Effects of Virtual Reality Intervention on Cognition and Motor Function in Older Adults With Mild Cognitive Impairment or Dementia: A Systematic Review and Meta-Analysis

Front Aging Neurosci. 2021 May 5:13:586999. doi: 10.3389/fnagi.2021.586999. eCollection 2021.


Background: Virtual reality (VR) intervention is an innovative and efficient rehabilitative tool for patients affected by stroke, Parkinson's disease, and other neurological disorders. This meta-analysis aims to evaluate the effects of VR intervention on cognition and motor function in older adults with mild cognitive impairment or dementia. Methods: Seven databases were systematically searched for relevant articles published from inception to April 2020. Randomized controlled trials examining VR intervention in adults with mild cognitive impairment or dementia aged >60 years were included. The primary outcome of the study was cognitive function, including overall cognition, global cognition, attention, executive function, memory, and visuospatial ability. The secondary outcome was motor function, consisting of overall motor function, balance, and gait. A subgroup analysis was also performed based on study characteristics to identify the potential factors for heterogeneity. Results: Eleven studies including 359 participants were included for final analysis. Primary analysis showed a significant moderate positive effect size (ES) of VR on overall cognition (g = 0.45; 95% confidence interval (CI) = 0.31-0.59; P < 0.001), attention/execution (g = 0.49; 95% CI = 0.26-0.72; P < 0.001), memory (g = 0.57; 95% CI = 0.29-0.85; P < 0.001), and global cognition (g = 0.32; 95% CI = 0.06-0.58; P = 0.02). Secondary analysis showed a significant small positive ES on overall motor function (g = 0.28; 95% CI = 0.05-0.51; P = 0.018). The ES on balance (g = 0.43; 95% CI = 0.06-0.80; P = 0.02) was significant and moderate. The ES on visuospatial ability and gait was not significant. In the subgroup analysis, heterogeneity was detected in type of immersion and population diagnosis. Conclusions: VR intervention is a beneficial non-pharmacological approach to improve cognitive and motor function in older adults with mild cognitive impairment or dementia, especially in attention/execution, memory, global cognition, and balance. VR intervention does not show superiority on visuospatial ability and gait performance.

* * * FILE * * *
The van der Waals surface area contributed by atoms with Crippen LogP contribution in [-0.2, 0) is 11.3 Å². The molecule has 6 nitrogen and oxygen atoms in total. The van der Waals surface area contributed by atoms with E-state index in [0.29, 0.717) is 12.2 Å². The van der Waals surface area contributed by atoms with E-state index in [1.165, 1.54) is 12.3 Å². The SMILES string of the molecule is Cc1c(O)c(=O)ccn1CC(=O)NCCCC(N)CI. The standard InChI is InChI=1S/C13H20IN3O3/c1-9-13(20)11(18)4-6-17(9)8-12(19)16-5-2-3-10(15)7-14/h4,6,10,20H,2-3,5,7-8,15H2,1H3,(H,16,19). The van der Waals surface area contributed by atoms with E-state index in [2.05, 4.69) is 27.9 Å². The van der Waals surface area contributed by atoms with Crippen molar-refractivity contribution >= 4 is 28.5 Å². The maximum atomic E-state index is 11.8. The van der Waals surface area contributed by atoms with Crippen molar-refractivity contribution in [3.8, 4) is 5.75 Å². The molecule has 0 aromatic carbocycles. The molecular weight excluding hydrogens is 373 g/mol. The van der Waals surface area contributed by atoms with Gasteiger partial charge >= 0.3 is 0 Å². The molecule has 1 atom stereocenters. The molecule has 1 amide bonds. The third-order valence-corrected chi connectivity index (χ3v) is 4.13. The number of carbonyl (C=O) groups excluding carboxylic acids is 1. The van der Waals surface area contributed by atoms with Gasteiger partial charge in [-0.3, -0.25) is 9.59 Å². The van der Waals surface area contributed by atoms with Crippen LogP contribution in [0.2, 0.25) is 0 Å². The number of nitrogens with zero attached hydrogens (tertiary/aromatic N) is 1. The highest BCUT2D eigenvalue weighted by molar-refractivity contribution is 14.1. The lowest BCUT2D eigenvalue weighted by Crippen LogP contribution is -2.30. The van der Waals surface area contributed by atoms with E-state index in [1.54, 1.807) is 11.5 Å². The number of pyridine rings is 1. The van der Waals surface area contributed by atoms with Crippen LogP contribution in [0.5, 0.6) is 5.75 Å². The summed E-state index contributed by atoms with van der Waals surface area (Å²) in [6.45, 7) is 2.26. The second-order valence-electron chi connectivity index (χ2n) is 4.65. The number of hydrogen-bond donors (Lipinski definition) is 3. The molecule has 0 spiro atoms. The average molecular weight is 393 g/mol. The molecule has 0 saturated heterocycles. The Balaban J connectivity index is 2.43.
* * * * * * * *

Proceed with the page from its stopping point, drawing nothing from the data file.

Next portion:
Keywords: cognition; dementia; meta-analysis; mild cognitive impairment; motor; virtual reality.

Publication types

  • Systematic Review